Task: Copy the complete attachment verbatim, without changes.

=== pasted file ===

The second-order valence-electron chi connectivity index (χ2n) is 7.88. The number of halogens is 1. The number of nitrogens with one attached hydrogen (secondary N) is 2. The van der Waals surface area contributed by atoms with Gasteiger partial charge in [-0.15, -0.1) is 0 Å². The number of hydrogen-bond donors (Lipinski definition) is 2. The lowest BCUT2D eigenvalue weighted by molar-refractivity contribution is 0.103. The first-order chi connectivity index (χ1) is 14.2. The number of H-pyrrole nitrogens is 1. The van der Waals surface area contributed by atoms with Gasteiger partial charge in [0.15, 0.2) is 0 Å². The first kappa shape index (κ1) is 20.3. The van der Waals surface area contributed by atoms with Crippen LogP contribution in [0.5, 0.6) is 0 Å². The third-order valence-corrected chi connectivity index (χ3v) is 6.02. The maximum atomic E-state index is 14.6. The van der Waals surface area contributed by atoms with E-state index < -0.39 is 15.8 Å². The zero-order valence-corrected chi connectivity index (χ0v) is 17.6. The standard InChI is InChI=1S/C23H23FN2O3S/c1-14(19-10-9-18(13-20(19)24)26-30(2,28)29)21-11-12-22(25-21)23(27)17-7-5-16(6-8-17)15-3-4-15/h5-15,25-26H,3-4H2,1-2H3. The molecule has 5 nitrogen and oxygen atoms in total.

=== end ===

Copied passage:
The second-order valence-electron chi connectivity index (χ2n) is 7.88. The number of halogens is 1. The number of nitrogens with one attached hydrogen (secondary N) is 2. The van der Waals surface area contributed by atoms with Gasteiger partial charge in [-0.15, -0.1) is 0 Å². The number of hydrogen-bond donors (Lipinski definition) is 2. The lowest BCUT2D eigenvalue weighted by molar-refractivity contribution is 0.103. The first-order chi connectivity index (χ1) is 14.2. The number of H-pyrrole nitrogens is 1. The van der Waals surface area contributed by atoms with Gasteiger partial charge in [0.15, 0.2) is 0 Å². The first kappa shape index (κ1) is 20.3. The van der Waals surface area contributed by atoms with Crippen LogP contribution in [0.5, 0.6) is 0 Å². The third-order valence-corrected chi connectivity index (χ3v) is 6.02. The maximum atomic E-state index is 14.6. The van der Waals surface area contributed by atoms with E-state index < -0.39 is 15.8 Å². The zero-order valence-corrected chi connectivity index (χ0v) is 17.6. The standard InChI is InChI=1S/C23H23FN2O3S/c1-14(19-10-9-18(13-20(19)24)26-30(2,28)29)21-11-12-22(25-21)23(27)17-7-5-16(6-8-17)15-3-4-15/h5-15,25-26H,3-4H2,1-2H3. The molecule has 5 nitrogen and oxygen atoms in total.